- O'Neill, James
- (1846-1920)Born in County Kilkenny, Ireland, the great actor was brought to America as a child by his family, who settled in Buffalo, New York. His labors in childhood did little to alleviate the family's miserable poverty and constant hunger, but formed his own lifelong habit of penny-pinching. His career began by accident in 1865 when he was paid to go on as an extra in Cincinnati and discovered his inclination. Blessed with a good voice and attractive appearance, he worked hard to learn the craft. By 1870 he obtained a leading man engagement with a Cleveland stock company. In 1872, he became leading man at McVicker's Theatre in Chicago. For a month during his two seasons there, he alternated the roles of Othello and Iago with Edwin Booth, and he long regarded that as a highlight of his career. In 1877, he married Mary Ellen "Ella" Quinlan; their two surviving sons were James O'Neill Jr. and the playwright eugene O'Neill.James O'Neill first played the title role in The Count of Monte Cristo in 1883, and its popularity was such that O'Neill became closely identified with it. O'Neill saw himself as a Shakespearean actor, but audiences wanted him only as Edmond Dantes in the melodrama. He eventually felt trapped in the role he played over 6,000 times, and although it served him well financially, it frustrated him artistically. The problem this caused for his family is a subject of his son's play Long Day's Journey into Night,* in which the character of James Tyrone represents James O'Neill.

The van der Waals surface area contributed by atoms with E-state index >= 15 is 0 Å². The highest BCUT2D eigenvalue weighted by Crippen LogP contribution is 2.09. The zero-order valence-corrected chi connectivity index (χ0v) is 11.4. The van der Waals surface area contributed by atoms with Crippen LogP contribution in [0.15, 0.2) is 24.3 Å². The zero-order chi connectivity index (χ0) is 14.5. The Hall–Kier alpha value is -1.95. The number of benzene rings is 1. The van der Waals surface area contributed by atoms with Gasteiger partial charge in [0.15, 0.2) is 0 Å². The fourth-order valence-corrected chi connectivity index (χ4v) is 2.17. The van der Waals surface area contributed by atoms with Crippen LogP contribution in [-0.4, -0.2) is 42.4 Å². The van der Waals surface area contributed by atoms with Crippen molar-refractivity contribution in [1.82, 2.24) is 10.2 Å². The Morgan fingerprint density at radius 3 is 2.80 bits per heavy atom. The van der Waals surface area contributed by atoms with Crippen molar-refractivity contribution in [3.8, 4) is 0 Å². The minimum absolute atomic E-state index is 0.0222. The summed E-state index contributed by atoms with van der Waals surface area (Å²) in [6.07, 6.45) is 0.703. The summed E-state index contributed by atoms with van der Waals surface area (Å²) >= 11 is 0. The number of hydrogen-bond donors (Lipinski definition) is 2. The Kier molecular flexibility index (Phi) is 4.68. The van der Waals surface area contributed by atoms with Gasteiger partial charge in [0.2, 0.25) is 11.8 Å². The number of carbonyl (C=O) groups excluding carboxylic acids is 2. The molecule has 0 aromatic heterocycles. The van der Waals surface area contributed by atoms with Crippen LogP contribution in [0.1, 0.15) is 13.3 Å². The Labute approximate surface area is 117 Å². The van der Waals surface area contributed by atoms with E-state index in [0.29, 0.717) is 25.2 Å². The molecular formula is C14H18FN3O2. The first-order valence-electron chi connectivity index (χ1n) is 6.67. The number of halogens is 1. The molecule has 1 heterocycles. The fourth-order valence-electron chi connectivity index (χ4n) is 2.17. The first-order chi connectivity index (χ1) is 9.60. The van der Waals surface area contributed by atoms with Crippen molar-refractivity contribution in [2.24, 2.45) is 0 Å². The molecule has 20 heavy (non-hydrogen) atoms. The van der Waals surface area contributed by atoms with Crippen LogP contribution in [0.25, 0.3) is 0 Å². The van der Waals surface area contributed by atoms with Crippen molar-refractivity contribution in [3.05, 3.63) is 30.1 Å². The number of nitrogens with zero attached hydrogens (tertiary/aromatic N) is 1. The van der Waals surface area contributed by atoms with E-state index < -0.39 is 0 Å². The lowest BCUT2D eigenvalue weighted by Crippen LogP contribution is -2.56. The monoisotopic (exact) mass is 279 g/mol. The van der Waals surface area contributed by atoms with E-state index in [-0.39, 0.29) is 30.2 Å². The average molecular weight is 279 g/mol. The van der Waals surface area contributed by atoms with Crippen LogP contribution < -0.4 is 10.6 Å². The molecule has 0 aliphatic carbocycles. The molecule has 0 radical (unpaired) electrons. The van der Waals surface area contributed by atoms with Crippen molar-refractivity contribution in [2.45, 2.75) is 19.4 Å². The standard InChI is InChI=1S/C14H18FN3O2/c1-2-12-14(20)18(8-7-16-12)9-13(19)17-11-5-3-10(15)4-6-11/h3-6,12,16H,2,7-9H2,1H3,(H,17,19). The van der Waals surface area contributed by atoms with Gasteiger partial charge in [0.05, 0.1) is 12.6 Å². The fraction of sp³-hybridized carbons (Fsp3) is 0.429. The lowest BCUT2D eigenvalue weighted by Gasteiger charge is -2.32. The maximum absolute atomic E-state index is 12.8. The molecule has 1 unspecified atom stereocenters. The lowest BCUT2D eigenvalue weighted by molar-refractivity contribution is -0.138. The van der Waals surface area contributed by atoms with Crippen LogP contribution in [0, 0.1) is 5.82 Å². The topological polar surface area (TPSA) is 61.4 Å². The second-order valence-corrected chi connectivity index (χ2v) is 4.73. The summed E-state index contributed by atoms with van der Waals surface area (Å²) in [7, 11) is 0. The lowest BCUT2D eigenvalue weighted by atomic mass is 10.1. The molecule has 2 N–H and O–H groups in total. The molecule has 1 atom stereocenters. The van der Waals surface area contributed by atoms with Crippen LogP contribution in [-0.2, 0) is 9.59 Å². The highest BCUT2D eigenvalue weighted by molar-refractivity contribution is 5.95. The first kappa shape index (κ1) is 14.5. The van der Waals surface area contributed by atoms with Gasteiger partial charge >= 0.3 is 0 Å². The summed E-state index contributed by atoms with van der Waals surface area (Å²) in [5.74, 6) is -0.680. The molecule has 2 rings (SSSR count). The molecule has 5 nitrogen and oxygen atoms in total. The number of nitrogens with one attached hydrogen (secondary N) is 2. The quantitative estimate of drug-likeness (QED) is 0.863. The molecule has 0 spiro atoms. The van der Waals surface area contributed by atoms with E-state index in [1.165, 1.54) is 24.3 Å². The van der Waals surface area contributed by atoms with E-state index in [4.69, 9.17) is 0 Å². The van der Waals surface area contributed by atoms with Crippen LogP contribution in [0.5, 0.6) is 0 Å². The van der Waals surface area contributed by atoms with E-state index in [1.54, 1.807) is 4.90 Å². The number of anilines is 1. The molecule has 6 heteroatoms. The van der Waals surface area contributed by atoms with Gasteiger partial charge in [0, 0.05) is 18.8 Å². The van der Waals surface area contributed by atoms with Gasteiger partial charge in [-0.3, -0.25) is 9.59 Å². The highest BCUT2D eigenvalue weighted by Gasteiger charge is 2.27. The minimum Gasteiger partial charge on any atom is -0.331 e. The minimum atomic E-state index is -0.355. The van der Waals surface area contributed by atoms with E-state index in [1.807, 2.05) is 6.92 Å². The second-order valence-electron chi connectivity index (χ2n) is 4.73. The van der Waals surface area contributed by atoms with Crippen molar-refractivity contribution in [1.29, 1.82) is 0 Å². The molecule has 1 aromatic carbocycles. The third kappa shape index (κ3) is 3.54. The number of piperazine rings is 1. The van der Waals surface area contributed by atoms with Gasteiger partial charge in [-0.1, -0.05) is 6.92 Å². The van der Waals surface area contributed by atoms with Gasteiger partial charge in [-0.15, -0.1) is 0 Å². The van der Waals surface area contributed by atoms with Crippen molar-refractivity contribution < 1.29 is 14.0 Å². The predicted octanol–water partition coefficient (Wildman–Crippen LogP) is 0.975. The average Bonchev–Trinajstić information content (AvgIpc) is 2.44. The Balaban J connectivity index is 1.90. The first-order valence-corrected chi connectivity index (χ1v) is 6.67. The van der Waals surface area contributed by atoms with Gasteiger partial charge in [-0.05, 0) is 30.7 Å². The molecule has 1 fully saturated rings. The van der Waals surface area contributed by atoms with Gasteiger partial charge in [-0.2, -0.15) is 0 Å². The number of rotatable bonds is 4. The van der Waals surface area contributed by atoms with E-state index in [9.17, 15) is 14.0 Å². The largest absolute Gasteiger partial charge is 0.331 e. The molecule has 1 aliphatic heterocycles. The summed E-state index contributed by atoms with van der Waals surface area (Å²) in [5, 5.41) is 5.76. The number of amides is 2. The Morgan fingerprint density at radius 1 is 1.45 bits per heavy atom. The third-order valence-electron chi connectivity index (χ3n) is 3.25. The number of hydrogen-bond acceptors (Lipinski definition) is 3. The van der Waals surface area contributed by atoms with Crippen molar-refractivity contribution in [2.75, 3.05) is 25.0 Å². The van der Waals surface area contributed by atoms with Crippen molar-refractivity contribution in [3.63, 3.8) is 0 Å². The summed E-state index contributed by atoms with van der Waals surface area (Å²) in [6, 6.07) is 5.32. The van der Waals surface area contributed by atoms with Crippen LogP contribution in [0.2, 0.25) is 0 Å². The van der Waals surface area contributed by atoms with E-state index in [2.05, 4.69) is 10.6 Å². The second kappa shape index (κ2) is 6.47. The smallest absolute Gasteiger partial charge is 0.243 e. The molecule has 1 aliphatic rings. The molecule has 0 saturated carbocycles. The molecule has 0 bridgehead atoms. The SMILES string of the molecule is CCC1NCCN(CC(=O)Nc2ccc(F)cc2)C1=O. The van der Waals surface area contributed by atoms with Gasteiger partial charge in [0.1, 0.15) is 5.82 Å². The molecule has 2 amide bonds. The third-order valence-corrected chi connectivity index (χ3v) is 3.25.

The Historical Dictionary of the American Theater. James Fisher.